Climate Home Hydrology Home

April 2014

  • Fort Smith: No daily records were set or tied this month.
  • April 2014 was overall a cool and dry month, with temperatures running slightly below normal and precipitation amounts between 1.36" and 1.66" below normal at Tulsa, Fort Smith, Fayetteville, and McAlester.
  • Using the radar-derived estimated observed precipitation from the RFCs, rainfall totals for April 2014 ranged from about 0.5” to near 6”, with the highest totals falling over southeast Oklahoma into west central Arkansas. Locations along and northwest of Highway-44 only received between 25% - 50% of the normal April rainfall, while portions of southeast Oklahoma and western Arkansas received up to about 125% of the normal precipitation for April.
  • No mainstream river flooding occurred in April 2014.
  • Several rounds of severe weather affected eastern Oklahoma and northwest Arkansas during April 2014, during the dates of April 3rd, April 13th, April 24th, and April 27th. These strong storms brought hail, strong winds, and a few tornadoes to the area.  3 tornadoes were confirmed across the forecast area during the month, including an EF-1 near Peter Pender, AR, an EF-2 in Quapaw, OK, and an EF-1 near Octavia, OK. For more information about the severe weather on April 27th which included the Quapaw and Octavia tornadoes go here.
  • According to the Drought Monitor from April 29, 2014, much of northeast Oklahoma and southeast Oklahoma remained in D0 - D1 drought (abnormally dry - moderate drought), with portions of Pawnee, Osage, Washington, and Nowata Counties in a D2 drought (severe drought). D0 drought (abnormally dry) had also developed across much of northeast Arkansas.
  • According to the National Climate Data Center (NCDC), April 2014 was the 42nd coldest for northeast Oklahoma, the 45th coldest for east central Oklahoma, the 51st coldest for southeast Oklahoma, the 44th coldest for northwest Arkansas, and the 47th coldest for west central Arkansas. Records go back to 1895.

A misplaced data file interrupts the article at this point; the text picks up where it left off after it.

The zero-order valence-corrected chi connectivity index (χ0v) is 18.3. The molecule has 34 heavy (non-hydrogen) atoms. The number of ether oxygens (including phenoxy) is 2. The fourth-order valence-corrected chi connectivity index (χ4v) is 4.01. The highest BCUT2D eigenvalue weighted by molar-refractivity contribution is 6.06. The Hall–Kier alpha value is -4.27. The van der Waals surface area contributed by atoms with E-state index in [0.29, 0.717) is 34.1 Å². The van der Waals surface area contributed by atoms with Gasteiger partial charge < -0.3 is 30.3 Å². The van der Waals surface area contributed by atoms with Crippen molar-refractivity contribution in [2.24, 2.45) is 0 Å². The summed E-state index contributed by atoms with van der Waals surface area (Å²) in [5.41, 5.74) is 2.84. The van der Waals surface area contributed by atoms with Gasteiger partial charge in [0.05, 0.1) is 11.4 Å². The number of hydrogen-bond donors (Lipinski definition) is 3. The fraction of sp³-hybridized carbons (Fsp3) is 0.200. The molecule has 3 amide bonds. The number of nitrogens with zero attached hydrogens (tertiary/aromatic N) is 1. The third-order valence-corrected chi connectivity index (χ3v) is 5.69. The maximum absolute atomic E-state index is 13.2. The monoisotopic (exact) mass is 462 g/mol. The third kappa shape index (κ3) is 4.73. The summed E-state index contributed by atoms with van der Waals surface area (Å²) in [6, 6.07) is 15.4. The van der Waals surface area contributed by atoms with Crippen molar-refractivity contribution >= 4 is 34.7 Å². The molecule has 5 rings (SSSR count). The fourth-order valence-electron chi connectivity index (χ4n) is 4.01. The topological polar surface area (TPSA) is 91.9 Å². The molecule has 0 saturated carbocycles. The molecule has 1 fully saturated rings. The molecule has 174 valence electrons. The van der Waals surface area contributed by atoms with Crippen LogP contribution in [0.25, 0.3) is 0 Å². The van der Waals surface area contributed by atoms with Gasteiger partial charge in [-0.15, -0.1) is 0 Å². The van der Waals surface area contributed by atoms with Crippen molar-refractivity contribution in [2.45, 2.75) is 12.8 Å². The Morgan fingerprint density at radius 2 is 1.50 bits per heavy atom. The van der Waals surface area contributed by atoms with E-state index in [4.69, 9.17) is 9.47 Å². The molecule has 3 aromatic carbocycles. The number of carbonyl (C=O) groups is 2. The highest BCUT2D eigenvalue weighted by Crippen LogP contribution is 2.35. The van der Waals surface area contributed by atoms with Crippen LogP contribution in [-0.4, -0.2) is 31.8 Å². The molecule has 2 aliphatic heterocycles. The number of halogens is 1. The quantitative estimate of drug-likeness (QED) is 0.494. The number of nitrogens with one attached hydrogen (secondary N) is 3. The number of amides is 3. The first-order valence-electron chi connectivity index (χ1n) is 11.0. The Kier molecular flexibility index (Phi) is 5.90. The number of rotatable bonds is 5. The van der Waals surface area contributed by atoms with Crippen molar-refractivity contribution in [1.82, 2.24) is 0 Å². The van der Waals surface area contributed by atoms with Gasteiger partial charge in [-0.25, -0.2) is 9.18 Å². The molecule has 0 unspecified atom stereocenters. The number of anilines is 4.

• According to the National Climate Data Center (NCDC), April 2014 was the 10th driest for northeast Oklahoma, the 23rd driest for east central Oklahoma, the 52nd driest for southeast Oklahoma, the 34th driest for northwest Arkansas, and the 60th driest for west central Arkansas. Records go back to 1895.Records go back to 1895.
Outlook
  • The Climate Prediction Center CPC outlook for May 2014 indicates a slightly enhanced chance for above normal temperatures across northeast OK and northwest AR, while equal chances for above, near, and below median temperatures appear across southeast Oklahoma. This outlook also indicates equal chances for above, near, and below median precipitation across all of eastern OK and much of northwest AR, with portions of Carroll and Madison Counties within an area of slightly enhanced chance for above normal precipitation. This outlook is based primarily on short-range computer models.
  • For the 3-month period May - July 2014, CPC is forecasting an enhanced chance for above normal temperatures, and an equal chance for above, near, and below median precipitation across all of eastern OK and northwest AR. This outlook is primarily based on dynamic computer model output, with some input from statistical forecast tools and long-term trends.
  • According to CPC, ENSO neutral conditions persisted through April 2014, but with above-average sea surface temperatures developing over the eastern Pacific. ENSO conditions should remain neutral for the rest of the Spring 2014 season, with an increased chance of ENSO conditions developing during the Summer 2014 and beyond. An El Nino Watch has been issued, indicating conditions are favorable for El Nino development within the next 6 months.

 


USA.gov is the U.S. government's official web portal to all federal, state and local government web resources and services.